The private hospitals in the state have decided to stop all central and state government schemes for patients such as Karunya, Snehasparsham, Rashtriya Swasthya Bima Yojana (a health insurance scheme) , ESI and ECHS from April 1. They will be serving one-month notice to the concerned agencies in this regard on January 31.

Seen as a pressure tactic to draw state government's attention to their demands, this decision may hit many poor persons as almost 70  percent of the patients take treatment in private hospitals. There are around 200 empaneled private hospitals in the state that cater to patients under these government schemes. About 10  percent to 20  percent patients who go to these empaneled hospitals are covered under these schemes.

The decision announced by the Kerala Private Hospitals Association (KPHA) on Tuesday, also has support of Association of Healthcare Providers (India) AHPI. "We have to borrow money to treat patients under these schemes and often get the money after a year. Government scheme no one has done proper costing and many of the costing is 10 years old. The challenge for us now is that we have to bear the highest cost in terms of wages for the manpower. In these circumstances, continuing with government schemes is neither viable nor affordable," said Dr Harish Pillai, president, AHPI - Kerala Chapter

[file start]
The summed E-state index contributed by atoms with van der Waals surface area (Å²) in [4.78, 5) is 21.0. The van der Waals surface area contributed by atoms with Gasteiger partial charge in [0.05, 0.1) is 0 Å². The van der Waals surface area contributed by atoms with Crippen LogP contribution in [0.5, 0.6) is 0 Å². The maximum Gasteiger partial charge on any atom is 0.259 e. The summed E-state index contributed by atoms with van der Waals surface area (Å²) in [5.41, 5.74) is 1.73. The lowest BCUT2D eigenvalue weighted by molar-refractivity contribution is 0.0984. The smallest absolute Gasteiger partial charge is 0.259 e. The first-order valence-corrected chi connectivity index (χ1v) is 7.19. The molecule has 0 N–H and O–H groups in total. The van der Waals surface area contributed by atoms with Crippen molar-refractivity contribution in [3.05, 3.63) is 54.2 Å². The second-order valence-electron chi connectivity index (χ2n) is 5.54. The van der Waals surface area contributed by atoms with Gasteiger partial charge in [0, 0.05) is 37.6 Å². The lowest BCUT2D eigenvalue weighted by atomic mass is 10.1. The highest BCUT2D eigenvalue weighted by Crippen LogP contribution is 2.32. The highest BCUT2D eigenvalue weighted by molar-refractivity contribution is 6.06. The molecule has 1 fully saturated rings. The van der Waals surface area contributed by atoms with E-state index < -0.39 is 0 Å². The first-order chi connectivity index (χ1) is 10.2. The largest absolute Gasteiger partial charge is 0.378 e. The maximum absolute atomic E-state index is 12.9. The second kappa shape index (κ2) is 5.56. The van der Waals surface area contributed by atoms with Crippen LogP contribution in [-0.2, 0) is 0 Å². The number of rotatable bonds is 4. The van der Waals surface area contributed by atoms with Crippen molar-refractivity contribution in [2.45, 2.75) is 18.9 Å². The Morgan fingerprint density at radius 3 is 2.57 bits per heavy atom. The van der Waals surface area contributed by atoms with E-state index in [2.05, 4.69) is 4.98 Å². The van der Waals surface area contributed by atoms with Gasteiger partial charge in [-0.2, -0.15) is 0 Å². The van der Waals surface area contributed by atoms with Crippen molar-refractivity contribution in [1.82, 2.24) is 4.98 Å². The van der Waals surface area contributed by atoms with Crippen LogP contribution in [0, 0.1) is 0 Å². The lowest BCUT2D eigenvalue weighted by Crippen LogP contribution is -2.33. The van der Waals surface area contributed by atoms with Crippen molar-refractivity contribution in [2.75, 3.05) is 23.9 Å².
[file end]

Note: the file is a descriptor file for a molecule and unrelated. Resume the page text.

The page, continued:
However, Catholic hospitals in the state have decided to stay away from any decision that affects patients.

"We don't want these 200 hospitals to close down due to escalating costs. When we accept the government schemes, the government should also be willing to hear us. In its present form these schemes are not viable as the package cost offered is very less and we are suffering 20  percent to 30  percent loss," said Kerala Private Hospitals Association (KPHA) general secretary Hussain Koya Thangal.

KPHA's main grudge with the government is increased salary of nurses and other staff, high GST on hospital consumables and medicines and the government's firm decision to bring even the hospitals with less than 100 beds under the purview of Clinical Establishment Bill.

"Government needs to conduct a study and give us a viable solution to run these institutions before March 31, 2018,"added Farhaan Yasin, Calicut KPHA secretary.

However, the government is not impressed with this. "They met me yesterday evening but didn't mention a word about this. I don't understand what is their intention," said health secretary Rajeev Sadanandan. Though private hospitals claimed that almost Rs 100 core  to Rs 110 crore  worth of bills has been pending since last 7 to 8 months, state government officials refuted the charges and said that almost 70  percent private hospital claims have been settled by December 31. – TOI 

10 Diagnostic Imaging Trends for 2018



Digital version